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Multiple Alleged Chupacabra Sightings — This Time in Paraguay

Scotland has a lock on the Loch Ness monster, the U.S. is the big country for Bigfoot and China owns the dragon franchise. Up for grabs in the world of cryptids is the Chupacabra. While Texas and a few western states lay claim to the skinny, hairless dog version and Puerto Rico can claim to be the birthplace (spawn-place?) of the upright, scaly version of the beast, South America is rising up in the rankings with some recent sightings in Chile and now Paraguay that seem to be yet another variation of the infamous goat-sucker. Que pasa, Chupacabra?

The first report come from the Alto Parana department on the southeastern coast of Paraguay. According to Cronica.com, several livestock owners in the area have reported sheep being mysteriously killed, but a farmer in Los Cedrales named Francisco Molinas heard his dog barking and was the first to actually see … something. (Google translation)

“I went to look behind the shed and I saw one of the largest sheep lying on the ground, ajagarra ha amosã to pick him up. There I found out that there was every wound in the neck. Ya omanoma katu. I shined my flashlight to a corner and there I saw the bug with its red eyes, it was brownish in color.”

Molinas claims he shot the animal three times with his rifle and 16 times with a 9mm pistol his son brought out. Nothing seemed to faze the beast – in fact, after the second volley, he says it turned back and headed straight for him. Fortunately, his partner had a shotgun and unloaded it at the creature. And yet …

“We looked for him everywhere, too much we wanted to hunt him to show people this monster. I did not believe in this before, but now that I’ve seen, I know there’s a chupacabra. “

Molinas described the beast as being 1 meter (3.2 feet) high and 1.5 meter (5 feet) long with huge pointed ears and red eyes. Cronica.com found others in the area who had mysteriously lost livestock, including a man who found 30 of his sheep dead or suffering from neck wounds. A local seminarian brought Molinas some “blessed bullets” and he and his fellow ranchers are waiting for the next appearance of whatever it is that’s killing their livestock.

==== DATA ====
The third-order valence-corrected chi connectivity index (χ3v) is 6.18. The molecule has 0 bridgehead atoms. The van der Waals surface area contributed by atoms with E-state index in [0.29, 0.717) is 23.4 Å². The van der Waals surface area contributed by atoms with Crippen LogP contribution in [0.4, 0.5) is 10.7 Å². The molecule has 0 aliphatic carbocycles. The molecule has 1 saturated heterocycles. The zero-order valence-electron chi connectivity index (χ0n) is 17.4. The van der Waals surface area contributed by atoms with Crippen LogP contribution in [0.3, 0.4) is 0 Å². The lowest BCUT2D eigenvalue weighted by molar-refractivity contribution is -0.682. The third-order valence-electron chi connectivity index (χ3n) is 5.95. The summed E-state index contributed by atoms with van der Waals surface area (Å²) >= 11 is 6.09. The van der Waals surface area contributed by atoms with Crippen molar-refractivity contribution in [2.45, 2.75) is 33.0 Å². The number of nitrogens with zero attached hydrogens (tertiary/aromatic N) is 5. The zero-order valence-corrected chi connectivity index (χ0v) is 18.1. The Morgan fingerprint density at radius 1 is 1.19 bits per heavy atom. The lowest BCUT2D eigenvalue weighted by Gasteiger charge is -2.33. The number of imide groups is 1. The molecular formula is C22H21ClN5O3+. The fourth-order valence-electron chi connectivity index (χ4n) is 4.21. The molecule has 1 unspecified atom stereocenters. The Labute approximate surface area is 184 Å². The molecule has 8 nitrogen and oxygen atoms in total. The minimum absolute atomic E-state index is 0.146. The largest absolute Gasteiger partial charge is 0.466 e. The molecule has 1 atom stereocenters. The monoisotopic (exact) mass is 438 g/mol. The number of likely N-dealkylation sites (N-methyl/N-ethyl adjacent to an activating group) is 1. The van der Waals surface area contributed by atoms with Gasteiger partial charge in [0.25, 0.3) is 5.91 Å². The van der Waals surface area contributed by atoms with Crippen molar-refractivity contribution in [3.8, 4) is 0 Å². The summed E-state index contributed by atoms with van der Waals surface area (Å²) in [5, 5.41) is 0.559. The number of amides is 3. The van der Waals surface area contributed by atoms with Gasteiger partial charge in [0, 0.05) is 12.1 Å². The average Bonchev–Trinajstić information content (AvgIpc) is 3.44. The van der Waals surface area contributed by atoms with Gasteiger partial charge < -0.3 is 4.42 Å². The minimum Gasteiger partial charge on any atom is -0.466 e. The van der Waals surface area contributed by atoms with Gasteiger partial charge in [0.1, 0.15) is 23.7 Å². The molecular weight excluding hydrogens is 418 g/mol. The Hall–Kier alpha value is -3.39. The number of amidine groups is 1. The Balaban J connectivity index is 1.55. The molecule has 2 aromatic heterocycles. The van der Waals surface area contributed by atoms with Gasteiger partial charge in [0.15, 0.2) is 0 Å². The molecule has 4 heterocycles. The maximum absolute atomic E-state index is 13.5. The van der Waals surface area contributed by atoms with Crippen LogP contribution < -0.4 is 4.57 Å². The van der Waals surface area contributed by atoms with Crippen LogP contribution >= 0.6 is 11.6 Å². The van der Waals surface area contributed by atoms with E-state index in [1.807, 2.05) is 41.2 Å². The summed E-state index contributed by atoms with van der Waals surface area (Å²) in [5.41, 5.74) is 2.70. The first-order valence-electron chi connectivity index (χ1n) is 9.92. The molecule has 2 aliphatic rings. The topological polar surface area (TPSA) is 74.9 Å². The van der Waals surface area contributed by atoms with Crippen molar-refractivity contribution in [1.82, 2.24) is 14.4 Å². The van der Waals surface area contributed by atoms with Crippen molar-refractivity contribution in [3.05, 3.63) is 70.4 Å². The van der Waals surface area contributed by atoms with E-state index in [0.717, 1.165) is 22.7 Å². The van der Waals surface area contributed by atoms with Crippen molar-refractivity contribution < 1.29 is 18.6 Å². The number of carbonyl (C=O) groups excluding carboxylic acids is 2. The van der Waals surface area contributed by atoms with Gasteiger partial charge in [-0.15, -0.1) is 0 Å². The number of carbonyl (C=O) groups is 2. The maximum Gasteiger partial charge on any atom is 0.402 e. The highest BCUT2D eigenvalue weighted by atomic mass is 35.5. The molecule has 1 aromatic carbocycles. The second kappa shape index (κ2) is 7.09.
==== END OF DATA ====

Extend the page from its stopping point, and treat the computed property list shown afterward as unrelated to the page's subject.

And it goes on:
Meanwhile, in the central Paraguay town of Pirity in the district of Horqueta, residents are trying to decide whether sixteen sheep were killed in one night recently by a lion or a Chupacabra. A lion would most likely be a jaguar, the only member of the genus Panthera in South America. A Chupacabra would be … scarier.

“The children are very afraid because it was the chupacabra, so we want the authorities to be interested in clarifying the issue.”

That’s it … scare the kids and make the local authorities take the blame. Ultimahora.com reports that local rancher Venancia González lost seven sheep due to fatal neck wounds and the Areco family lost nine sheep from the same kind of attack. Dona Venancia said her neighbors found footprints and believe it was a lion. However, other prints found do not match any known cat.

Jaguar

Dead sheep. Neck bites. Strange footprints. Red eyes. Pointed ears. All together now … Chupacabra!

Both areas are poor, so the loss of even one sheep or goat is traumatic, leading the stressed-out owners to believe they’re being punished by a mythical beast, not a big cat or dog.

Whatever the case, the people of South America and the local media have figured out that they get more attention when they yell, “Chupacabra!”

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Paul Seaburn is the editor at Mysterious Universe and its most prolific writer. He’s written for TV shows such as "The Tonight Show", "Politically Incorrect" and an award-winning children’s program. He's been published in “The New York Times" and "Huffington Post” and has co-authored numerous collections of trivia, puzzles and humor. His “What in the World!” podcast is a fun look at the latest weird and paranormal news, strange sports stories and odd trivia. Paul likes to add a bit of humor to each MU post he crafts. After all, the mysterious doesn't always have to be serious.
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